Your biography lists him as one of your favorite authors. And I hear you have a Chandler artifact …

Kelli: He’s my favorite of all noir writers, and one of my favorite writers, period. He’s also been my biggest influence. Nox Dormienda (A Long Night for Sleeping) is titled as a direct homage to The Big Sleep, his first novel. And I’m pretty sure, given his classical background, that he took the metaphor from the same place I do: Catullus [first century BC Roman poet]. Chandler inserted some psychological uncertainty and a crisis of identity into Marlowe—he’s an emotional writer, and so am I. That tension, that imperfection and sense of torment prefigures the post-war paradigmatic film noir—the movies that led to the genre’s naming. Now, as for my ‘holy grail’ … well, yes. I own a hardcover copy of the works of Henry James—Chandler’s own favorite writer—that was given to him by John Houseman. The inscription says “For Ray, in the Year of the Dahlia. J.H.”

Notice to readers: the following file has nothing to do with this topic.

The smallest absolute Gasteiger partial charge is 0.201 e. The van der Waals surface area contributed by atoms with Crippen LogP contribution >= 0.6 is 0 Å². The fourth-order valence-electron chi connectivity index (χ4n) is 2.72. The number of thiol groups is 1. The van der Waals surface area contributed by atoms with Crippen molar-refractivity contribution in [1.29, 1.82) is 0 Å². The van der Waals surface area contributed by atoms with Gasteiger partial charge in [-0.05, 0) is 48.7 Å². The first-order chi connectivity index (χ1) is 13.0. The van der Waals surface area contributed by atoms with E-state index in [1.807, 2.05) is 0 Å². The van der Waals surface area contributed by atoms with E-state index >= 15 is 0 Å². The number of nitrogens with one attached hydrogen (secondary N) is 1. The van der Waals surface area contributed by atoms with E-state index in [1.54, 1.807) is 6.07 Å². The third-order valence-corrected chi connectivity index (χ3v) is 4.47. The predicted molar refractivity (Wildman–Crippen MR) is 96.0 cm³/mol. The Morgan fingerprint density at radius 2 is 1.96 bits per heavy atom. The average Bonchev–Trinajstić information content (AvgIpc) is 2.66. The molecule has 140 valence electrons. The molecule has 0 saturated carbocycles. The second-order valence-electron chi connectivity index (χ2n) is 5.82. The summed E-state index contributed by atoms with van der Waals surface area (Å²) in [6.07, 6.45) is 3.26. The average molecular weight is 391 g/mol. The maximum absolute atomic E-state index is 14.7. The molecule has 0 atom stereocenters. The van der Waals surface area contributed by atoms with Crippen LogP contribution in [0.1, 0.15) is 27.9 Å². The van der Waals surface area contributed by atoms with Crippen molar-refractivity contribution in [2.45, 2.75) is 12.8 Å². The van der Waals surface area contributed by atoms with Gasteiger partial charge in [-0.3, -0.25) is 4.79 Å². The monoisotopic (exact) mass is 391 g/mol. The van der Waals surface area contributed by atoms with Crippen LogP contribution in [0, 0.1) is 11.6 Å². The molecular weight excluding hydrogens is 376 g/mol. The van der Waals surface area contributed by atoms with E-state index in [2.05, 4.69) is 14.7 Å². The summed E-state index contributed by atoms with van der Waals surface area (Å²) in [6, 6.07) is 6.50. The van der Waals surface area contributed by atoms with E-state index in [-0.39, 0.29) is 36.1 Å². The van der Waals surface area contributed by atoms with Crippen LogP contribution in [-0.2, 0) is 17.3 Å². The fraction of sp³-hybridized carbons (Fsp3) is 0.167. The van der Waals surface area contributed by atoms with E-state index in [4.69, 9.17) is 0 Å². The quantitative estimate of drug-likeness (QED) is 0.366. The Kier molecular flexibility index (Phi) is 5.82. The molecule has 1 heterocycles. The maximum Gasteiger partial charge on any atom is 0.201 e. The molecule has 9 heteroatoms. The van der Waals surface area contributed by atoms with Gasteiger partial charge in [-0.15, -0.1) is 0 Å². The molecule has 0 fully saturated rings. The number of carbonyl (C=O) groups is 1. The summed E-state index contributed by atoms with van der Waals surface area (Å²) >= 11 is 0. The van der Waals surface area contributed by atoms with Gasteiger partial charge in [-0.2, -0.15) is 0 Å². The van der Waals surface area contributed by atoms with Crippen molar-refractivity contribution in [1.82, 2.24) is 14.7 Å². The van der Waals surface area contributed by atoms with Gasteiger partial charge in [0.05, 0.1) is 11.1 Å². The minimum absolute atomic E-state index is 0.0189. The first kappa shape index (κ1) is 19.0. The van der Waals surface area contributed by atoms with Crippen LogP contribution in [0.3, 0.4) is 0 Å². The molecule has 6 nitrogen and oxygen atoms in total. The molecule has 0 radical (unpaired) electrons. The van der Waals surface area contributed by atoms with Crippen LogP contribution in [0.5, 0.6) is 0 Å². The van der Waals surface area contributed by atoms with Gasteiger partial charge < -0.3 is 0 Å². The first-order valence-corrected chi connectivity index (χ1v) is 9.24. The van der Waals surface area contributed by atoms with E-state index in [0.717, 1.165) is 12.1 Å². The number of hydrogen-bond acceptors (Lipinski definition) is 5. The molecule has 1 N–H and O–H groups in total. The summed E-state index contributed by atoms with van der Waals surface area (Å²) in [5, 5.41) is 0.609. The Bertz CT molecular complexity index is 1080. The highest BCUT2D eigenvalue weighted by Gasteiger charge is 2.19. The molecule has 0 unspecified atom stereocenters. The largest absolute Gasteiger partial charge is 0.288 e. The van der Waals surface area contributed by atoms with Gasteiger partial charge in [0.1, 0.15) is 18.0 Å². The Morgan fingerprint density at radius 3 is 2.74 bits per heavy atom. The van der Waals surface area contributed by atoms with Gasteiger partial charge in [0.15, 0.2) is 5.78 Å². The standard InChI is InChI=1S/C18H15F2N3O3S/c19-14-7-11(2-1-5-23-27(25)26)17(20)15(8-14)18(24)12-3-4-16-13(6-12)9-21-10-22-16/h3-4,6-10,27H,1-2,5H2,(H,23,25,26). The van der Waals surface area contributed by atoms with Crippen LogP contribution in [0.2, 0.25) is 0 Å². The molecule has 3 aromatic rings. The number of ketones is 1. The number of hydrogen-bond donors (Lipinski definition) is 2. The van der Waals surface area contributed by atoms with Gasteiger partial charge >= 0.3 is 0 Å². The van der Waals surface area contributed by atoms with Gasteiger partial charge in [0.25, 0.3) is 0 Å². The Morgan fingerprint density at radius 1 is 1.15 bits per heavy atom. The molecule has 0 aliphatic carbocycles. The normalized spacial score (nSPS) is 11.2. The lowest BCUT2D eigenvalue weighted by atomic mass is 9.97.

Wow! That’s special.

Kelli: You’re telling me. It’s probably my most precious material possession. And of course, there’s the black bird …

Any relation to the one that used to be at John’s Grill [restaurant in San Francisco]?

Kelli: (fake growl): You’d better say that with a smile on your face. (laughs). No relation at all. I hope that particular bird gets returned to its home. Although in a way it’s kind of touching that even in the 21st century it would inspire a theft! I’m happy with my own, thanks.

So getting back to noir … are there different kinds? And is noir always urban, or always bleak?